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Implicit bias occurs when individuals make judgments about people based on gender, race or other prohibited factors without even realizing they’re doing it.
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In October 2015, a new provision arising under section 54 of the Modern Slavery Act 2015 comes into effect and applies to commercial organisations that carry on business or part of their business in the United Kingdom with a turnover of £36 million or more.
It is important to note that turnover is determined on the basis of worldwide turnover and not UK turnover alone.
An organisation will need to publish either (i) a statement of what steps it has taken to ensure that slavery and human trafficking are not taking place in any of its supply chain or any part of its business or (ii) a statement that it has taken no such steps.
The onus on an organisation therefore appears high. To comply with the first requirement noted above, an organisation should consider conducting audits on all of its supply chains, along with all parts of its business, and if a statement is made that no such assessing steps have been taken, the question will likely be, why not? The potential ramifications are significant for an organisation that confirms it has not taken steps to ensure that slavery and human trafficking have been monitored.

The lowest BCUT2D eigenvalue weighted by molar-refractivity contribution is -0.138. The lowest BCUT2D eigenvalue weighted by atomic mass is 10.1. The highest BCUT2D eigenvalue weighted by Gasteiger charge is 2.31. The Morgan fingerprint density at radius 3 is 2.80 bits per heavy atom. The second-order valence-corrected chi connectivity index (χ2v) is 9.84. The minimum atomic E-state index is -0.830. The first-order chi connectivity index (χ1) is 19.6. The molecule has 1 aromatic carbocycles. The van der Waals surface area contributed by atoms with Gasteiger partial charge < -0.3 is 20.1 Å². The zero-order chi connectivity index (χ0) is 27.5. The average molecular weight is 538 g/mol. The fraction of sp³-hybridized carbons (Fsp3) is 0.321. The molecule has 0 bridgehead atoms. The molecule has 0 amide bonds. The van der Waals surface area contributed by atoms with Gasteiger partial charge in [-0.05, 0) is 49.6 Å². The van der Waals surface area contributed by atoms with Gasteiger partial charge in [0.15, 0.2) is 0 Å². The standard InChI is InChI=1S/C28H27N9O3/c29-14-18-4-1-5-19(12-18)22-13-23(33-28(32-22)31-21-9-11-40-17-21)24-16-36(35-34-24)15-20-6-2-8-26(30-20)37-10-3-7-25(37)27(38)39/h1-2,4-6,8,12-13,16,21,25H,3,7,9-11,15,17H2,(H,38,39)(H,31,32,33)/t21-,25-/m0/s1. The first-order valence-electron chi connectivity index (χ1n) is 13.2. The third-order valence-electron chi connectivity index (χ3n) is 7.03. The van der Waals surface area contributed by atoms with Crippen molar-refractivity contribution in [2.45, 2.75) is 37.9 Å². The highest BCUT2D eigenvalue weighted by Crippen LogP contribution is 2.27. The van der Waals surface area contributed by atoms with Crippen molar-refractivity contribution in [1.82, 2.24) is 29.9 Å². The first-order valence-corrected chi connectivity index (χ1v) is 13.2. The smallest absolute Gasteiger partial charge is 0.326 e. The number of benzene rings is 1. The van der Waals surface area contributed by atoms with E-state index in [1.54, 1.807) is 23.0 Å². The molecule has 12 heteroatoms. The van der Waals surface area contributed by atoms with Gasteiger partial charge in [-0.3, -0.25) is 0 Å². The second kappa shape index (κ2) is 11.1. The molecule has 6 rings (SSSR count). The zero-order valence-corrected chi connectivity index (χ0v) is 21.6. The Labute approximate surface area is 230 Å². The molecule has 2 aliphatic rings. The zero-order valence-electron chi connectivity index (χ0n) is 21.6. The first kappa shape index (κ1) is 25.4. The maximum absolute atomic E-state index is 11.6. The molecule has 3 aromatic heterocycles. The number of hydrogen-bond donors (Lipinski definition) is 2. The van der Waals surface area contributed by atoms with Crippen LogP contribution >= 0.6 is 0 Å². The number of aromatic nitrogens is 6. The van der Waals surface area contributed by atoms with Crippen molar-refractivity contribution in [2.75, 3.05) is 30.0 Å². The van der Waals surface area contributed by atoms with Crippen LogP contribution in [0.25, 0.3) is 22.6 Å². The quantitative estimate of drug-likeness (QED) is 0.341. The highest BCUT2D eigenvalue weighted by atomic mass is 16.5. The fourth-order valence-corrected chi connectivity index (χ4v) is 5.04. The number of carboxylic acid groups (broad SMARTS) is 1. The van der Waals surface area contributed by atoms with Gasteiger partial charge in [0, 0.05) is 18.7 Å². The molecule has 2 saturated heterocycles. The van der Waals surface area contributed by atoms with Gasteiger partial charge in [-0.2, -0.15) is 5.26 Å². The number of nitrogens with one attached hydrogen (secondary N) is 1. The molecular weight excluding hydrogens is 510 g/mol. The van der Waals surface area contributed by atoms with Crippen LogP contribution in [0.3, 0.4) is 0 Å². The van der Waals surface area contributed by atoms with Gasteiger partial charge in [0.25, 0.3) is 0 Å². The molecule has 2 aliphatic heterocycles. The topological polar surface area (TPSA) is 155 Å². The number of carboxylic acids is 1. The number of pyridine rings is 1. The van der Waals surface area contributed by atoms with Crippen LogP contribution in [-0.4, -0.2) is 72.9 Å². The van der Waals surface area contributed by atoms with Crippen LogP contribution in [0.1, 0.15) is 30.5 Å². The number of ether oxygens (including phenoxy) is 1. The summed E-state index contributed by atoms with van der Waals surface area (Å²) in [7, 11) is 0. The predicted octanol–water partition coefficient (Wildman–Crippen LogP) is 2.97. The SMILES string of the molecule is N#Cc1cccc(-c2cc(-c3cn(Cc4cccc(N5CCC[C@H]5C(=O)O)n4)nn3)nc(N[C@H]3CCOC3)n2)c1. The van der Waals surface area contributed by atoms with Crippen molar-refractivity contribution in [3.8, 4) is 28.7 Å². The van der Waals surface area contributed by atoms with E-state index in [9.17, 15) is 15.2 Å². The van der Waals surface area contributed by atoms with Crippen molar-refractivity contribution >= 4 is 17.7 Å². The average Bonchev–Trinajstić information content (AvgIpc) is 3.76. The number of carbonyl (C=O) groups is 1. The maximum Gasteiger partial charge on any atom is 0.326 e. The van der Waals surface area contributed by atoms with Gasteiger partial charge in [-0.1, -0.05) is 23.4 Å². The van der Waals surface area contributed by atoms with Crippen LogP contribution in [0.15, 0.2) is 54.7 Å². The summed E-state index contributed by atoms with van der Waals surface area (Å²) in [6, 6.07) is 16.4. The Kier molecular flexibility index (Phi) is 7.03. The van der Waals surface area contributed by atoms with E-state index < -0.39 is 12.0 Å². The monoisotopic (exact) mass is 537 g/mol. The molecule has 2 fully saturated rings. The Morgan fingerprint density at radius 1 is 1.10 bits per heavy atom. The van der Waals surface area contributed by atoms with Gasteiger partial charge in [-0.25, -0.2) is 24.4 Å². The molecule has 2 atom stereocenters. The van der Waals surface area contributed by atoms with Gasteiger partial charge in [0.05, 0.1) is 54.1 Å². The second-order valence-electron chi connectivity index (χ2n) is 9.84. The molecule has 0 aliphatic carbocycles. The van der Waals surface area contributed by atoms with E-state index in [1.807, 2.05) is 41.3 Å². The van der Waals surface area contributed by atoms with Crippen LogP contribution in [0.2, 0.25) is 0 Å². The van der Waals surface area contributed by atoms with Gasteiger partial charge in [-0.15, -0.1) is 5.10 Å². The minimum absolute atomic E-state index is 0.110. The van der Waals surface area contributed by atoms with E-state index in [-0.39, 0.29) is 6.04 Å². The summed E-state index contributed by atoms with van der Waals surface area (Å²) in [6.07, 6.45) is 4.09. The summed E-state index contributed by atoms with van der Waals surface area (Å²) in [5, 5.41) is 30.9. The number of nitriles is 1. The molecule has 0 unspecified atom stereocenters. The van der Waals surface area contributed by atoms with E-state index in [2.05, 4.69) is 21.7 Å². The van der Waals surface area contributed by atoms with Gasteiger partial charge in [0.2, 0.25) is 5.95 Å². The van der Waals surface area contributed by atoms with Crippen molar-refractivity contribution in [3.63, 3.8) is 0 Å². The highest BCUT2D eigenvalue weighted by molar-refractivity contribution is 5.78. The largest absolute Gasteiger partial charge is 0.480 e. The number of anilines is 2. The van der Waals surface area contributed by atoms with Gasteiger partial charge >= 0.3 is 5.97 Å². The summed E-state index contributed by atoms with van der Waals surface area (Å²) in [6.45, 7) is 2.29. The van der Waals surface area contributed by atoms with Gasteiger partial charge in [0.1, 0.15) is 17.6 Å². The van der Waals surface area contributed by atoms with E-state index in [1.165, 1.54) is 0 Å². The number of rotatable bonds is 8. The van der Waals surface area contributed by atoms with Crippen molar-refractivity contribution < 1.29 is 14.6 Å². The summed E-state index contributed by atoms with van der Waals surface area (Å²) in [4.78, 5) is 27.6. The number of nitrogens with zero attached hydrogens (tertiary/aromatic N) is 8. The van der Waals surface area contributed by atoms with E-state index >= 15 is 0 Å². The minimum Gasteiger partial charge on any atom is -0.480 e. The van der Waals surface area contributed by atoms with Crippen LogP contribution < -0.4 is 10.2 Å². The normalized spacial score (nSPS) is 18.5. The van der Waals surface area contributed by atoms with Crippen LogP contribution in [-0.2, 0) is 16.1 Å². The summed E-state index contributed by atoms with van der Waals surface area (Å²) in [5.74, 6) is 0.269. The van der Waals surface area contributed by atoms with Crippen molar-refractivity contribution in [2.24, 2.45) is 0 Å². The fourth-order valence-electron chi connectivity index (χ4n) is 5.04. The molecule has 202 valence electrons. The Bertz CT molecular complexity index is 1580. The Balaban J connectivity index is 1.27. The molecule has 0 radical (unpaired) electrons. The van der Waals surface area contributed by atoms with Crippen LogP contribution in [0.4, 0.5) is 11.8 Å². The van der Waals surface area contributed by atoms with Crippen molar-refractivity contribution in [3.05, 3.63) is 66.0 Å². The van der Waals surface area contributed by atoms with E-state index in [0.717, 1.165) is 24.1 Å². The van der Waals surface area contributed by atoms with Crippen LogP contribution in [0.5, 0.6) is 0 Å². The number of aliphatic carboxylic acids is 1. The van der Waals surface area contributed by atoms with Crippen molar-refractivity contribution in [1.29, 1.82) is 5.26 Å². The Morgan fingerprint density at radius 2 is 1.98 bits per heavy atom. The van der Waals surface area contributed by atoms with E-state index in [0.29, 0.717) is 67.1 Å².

The statement cannot be hidden and must be published on the organisation's website, including on its home page.
The key essentials to incorporate in the statement include the following:
Mandatory publishing of an annual statement will need to be documented with evidence of steps taken before any such statement can be made. Commercial organisations that do not comply with this requirement are subject to civil proceedings by the Secretary of State to compel them to comply.
What This Means for Employers
Elena Cooper is an attorney in the London office of Duane Morris. Republished with permission. © 2015 Duane Morris. All rights reserved.
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